Flickr photo, ‘Oh no’, by Courtney McGough, under creative commons (CC BY-NC-ND 2.0) licence.
However, I explored and worked through the tasks. Reclaiming my Gmail account, setting up two-step authentication, checking the privacy settings, and setting up a profile took the greater part of 2 hours since it was all new to me. But admittedly, once that’s done the hard part is over. I am really impressed with the functionality of Gmail. 🙂 It is a great email app. Exploring the tools took another hour, after which I chose a few that I would use regularly, to link to my account:
- Google translate: living in a country where Arabic is the first language, I often have to translate something, and this works really well for me. We’ve been expats for so long, I sometimes need Google translate to find words in my other mother tongue, Afrikaans. (I grew up speaking English to my mom and Afrikaans most often to my dad and other relatives.)
- Google calendar: is really efficient, and just recently became even more so with this feature.
- Google maps: saves my life regularly on the roads here in Doha, with infrastructure development taking place on an ongoing basis. Now that I have set up my Google account I can personalize the map app.
- G+: a social app, similar to Facebook. Since I’ve only just set up my profile, I can’t comment on it, but it is nice to know of another manner in which like-minded professionals can connect and communicate around similar interests. I’m not on Facebook because I choose not to be at the present time, due to time constraints, but G+ appears to be more focused towards interests. I chose to follow an animal lovers group and a Smartphone Photography group for now. Will aim to search for Rudai23, and a couple of library accounts soon. A G+ account is also needed to be able to communicate using…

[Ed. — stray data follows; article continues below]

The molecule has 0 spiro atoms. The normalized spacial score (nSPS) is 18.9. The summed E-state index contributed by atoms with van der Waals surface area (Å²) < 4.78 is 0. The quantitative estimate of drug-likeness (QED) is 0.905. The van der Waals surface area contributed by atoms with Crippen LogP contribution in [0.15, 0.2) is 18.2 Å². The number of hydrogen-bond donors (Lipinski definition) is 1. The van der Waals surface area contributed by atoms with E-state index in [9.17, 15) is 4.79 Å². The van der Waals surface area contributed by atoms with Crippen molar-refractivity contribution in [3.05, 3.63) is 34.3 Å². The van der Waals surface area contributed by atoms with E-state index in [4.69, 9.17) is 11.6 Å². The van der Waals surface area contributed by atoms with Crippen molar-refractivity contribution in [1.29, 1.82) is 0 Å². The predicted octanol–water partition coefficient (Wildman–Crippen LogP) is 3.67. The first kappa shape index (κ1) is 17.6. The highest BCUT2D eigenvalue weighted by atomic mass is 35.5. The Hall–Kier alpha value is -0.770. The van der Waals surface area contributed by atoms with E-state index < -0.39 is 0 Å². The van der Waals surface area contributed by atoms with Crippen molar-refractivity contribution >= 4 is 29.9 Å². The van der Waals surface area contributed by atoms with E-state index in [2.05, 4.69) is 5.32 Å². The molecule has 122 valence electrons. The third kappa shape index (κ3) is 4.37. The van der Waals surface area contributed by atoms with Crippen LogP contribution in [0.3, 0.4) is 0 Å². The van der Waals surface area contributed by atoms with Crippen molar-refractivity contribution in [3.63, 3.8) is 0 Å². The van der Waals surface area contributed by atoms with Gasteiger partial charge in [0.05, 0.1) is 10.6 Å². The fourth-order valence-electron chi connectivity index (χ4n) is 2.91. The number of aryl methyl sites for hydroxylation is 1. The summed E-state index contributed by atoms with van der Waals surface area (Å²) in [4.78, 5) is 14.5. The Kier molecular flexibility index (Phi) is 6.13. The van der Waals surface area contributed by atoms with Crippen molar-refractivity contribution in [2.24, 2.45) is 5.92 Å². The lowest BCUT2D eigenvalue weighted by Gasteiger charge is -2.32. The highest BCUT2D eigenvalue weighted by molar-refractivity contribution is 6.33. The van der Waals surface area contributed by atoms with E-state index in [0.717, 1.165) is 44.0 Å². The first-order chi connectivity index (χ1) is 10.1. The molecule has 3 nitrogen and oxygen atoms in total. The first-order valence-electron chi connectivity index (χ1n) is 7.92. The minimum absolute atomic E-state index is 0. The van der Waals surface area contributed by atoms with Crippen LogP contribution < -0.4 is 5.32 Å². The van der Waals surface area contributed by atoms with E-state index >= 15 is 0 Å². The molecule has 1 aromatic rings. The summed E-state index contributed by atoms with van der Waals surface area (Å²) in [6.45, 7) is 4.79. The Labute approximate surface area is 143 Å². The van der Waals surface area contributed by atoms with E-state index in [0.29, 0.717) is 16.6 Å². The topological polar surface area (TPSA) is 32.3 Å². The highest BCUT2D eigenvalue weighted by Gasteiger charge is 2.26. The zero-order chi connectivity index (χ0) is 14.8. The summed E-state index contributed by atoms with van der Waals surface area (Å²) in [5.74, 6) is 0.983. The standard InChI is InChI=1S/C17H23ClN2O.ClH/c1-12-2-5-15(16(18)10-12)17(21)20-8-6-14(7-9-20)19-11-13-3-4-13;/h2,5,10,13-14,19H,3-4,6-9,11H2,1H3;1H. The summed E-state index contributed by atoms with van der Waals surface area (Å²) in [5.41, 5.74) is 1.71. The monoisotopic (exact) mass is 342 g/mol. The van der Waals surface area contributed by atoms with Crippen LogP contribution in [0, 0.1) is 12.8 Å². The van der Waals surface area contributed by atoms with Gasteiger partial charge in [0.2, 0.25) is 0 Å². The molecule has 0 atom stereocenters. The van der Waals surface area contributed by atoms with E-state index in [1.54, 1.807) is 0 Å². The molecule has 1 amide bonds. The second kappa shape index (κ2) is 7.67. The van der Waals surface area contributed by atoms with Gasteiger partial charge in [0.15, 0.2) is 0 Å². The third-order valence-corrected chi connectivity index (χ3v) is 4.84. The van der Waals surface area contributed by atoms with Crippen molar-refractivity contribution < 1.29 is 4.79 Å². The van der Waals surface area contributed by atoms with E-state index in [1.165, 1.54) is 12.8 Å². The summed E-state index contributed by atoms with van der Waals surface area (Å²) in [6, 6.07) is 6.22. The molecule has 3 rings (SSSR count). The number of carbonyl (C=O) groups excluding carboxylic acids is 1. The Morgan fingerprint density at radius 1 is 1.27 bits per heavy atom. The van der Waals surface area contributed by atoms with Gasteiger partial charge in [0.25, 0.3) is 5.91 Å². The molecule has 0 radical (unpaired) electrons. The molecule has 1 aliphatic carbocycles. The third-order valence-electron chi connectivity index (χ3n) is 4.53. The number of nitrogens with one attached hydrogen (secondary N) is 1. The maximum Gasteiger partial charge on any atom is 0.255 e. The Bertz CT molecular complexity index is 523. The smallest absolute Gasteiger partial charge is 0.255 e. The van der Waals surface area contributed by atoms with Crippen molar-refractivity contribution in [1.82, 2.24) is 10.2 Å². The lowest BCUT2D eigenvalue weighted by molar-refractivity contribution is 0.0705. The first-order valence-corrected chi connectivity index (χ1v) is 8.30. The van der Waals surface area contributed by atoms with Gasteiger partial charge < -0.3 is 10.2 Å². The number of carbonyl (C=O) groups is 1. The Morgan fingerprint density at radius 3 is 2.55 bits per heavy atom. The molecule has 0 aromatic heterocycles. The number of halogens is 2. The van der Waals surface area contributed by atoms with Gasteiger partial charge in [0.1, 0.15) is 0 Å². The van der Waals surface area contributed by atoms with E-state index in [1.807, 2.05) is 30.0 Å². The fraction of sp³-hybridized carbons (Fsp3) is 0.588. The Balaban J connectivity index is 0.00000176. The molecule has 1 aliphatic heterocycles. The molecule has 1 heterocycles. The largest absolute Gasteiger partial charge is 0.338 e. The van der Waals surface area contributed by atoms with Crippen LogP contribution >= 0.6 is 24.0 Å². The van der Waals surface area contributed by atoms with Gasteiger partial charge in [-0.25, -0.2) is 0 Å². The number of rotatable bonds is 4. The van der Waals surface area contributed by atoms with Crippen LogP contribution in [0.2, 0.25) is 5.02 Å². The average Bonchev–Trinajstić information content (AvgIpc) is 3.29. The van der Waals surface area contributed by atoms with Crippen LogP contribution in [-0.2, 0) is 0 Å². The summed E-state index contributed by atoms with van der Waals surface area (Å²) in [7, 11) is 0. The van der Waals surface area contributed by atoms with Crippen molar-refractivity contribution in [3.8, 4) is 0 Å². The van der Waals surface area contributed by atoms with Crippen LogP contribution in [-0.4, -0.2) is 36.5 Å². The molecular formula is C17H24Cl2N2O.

- Google Hangouts: Google’s chat function, either via messenger or video. I’ve seen it used in a conference setting and it worked well. Yesterday, I tried a hangout with my daughter in Australia. After initial PC sound battles, it was quite effective. Google hangouts allows up to 10 people simultaneously on video chats and many more on messenger.
- Google Drive: offers an impressive 15 GB cloud storage to subscribers. It is shared across Drive, Gmail and Google Photos, a mobile feature that some like and others are sceptical of. According to Rudaí23 writer, Stephanie Ronan, Google Photos organises, categorises and even animates some images. Not sure I’ll be testing this photo app, though, as I’m happy with Flickr.
This last week I experienced the joy of using the cloud. I had a large volume of library signs and a Powerpoint presentation to deliver to the library where I volunteer. I had designed these documents at home. Instead of emailing them, I was able to download them from my cloud storage, onto the desktop at work. Here I could edit them, resize them for printing, and collaborate with fellow librarians on their design. This method minimizes the correspondence by email. We all know that emailing large attachments can be problematic, so downloading from the cloud is truly the way to go. Sharing a link to the document by email or messenger is also a way to share, and this is used especially when you are not personally going to be at the point of download.
As an example, here is a link to the reading badges on my Google drive, for Grade 5s, that I created using online SaaS, for a school’s reading ‘Across the Genres’ programme. (If you’re a teacher and you’d like to use these, they can be downloaded with my compliments. 🙂 )
That’s my take on thing 4’s communication and collaboration tools.
Till next time, and thanks for reading this far. 😀